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What is the real way to judge wave height ?

Old 04-10-2002, 11:27 AM
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No matter how you measure it top to bottom back front vertical it all does not matter as everyone seemes to have a different idea of what a foot is. I have been out and had guys say it is 6-9 foot and all I can think is if I am standing int he bottom of a wave it may come up to my chest. I am only 6 feet tall so how is that possible???? I think that people like to say they were out in 6-9 to make it seem like they are more of a man
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Old 04-10-2002, 12:45 PM
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AudioFn, those would be former Bass fisherman......"and it was thiiiis big, I swear"!

As Troutly's piece highlighted, wavelength (I always called it "span" as in bridge) is where you need hull length. It's also the main difference between ocean/great Lakes 3-4 footers and say Texacoma 3 footers...

Jayl13, I LMAO! That would be called judging by the seat of your pants....

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Old 04-10-2002, 07:04 PM
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Wave height is the distance from sea level to the top of the wave....OR.....ONE HALF the distance from Top to Trough. That's why 10 foot seas to wide eyed pleasure boaters are really five foot seas to Sailors......and why "2 to 4's" is a real challenge.

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Old 04-10-2002, 08:22 PM
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Well ... I ain't no stinkin' sailor, so I must be one of those wide eyed pleasure boaters ....

I'll agree with T2x about measuring a wave, but, I would think that when talking of the size of the seas it would be from top to bottom ..... So what I'm saying is 6' seas have 3' waves. Heh heh heh ...
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Old 04-10-2002, 09:12 PM
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Garry you forgot about the jack up on the shore. Remember that little place called the Wedge down there were you guys boat
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Old 04-11-2002, 01:15 AM
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T2X-

We're not talking about the height of the wave's top from sea level (the water's average mean) but the height of the "wave". A wave is a ripple in the water. To measure it, you measure the top to the bottom. Why the heck would you measure any differently?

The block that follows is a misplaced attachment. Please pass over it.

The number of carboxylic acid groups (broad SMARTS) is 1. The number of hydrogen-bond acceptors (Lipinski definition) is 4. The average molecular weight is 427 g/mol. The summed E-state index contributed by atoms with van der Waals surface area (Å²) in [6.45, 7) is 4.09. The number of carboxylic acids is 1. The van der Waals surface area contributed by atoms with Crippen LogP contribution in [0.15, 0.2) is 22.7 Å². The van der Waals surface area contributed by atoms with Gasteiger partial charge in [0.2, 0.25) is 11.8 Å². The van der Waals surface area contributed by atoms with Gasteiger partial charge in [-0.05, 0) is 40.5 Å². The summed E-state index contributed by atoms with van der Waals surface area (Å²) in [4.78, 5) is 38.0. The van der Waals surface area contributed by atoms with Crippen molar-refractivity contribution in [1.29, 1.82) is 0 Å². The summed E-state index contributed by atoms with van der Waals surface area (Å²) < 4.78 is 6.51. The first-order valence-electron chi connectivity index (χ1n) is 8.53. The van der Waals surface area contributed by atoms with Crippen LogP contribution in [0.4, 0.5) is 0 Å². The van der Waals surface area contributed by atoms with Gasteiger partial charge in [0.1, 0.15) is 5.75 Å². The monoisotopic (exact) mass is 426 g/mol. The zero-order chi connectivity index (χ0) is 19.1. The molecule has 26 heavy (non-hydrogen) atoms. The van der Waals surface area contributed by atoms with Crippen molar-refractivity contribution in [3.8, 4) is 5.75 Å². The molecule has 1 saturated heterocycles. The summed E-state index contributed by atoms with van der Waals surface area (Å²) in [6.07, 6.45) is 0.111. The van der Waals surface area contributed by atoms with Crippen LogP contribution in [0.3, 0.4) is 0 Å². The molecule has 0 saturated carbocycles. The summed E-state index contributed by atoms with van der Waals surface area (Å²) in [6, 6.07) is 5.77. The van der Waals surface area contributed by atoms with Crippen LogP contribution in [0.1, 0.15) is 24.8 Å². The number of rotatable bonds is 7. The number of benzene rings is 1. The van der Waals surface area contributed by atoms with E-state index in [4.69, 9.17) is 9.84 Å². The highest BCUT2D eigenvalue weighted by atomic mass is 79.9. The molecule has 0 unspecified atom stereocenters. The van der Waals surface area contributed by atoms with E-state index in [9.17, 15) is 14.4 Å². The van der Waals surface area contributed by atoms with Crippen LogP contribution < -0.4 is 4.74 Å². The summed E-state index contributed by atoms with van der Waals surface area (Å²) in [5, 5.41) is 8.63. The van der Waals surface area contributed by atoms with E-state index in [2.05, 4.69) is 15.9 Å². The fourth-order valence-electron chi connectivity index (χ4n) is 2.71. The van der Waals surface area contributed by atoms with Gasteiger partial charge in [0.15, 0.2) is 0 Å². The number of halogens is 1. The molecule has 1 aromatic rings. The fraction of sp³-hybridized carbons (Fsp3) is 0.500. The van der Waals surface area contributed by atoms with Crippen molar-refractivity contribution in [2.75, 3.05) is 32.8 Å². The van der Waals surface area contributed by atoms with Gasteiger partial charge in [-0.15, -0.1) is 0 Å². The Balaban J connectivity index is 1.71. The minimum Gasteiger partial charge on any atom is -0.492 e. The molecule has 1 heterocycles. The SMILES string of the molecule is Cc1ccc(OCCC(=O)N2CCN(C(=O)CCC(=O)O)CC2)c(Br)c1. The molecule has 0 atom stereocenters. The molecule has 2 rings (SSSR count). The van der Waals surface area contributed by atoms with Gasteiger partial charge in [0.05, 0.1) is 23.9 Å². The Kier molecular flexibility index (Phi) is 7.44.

A possible example (and a crappy one):

A building has 8 floors, two of them below ground. So is this really a 6 "floor" building? No, it has only 6 "stories", but 8 "floors".
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Old 04-11-2002, 09:43 AM
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How do you get the wave to hold still long enough to hold the tape measure on it?
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Old 04-11-2002, 10:25 AM
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A building that has three stories above ground and three below is considered a three story building....... Just as the WTC which with 114 floors above ground...as I recall...and 8 below.....was not considered a 122 story building....... nor is an iceberg 100 ' high and 1000 ft below water considered to be an 1100 ' foot high iceberg.

You measure them by going to the bar and waiting for some one to get drunk enough to claim that he ran 120mph in 12 foot seas and divide by the reality factor which comes out to 61 mph in 4 1/2 foot seas....until the distributer came off......or the deck, if it's not a Skater.



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Old 04-11-2002, 01:28 PM
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Here's how Ive heard it.
A surf wave is not measured by its face height, it is measured from the back. If you have a 9' wave face, in reality its more like a 5. I would think the same applies for an ocean wave. In my experieince the wave face is usually steeper and taller than its back. Because of this Im more inclined to think it would have to be a formula rather than crest to trough.
I like the more creative lame to ooohhhh **** scale.
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Old 04-11-2002, 01:52 PM
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here's another visual................

Attached Thumbnails What is the real way to judge wave height ?-wave_1_.jpg  
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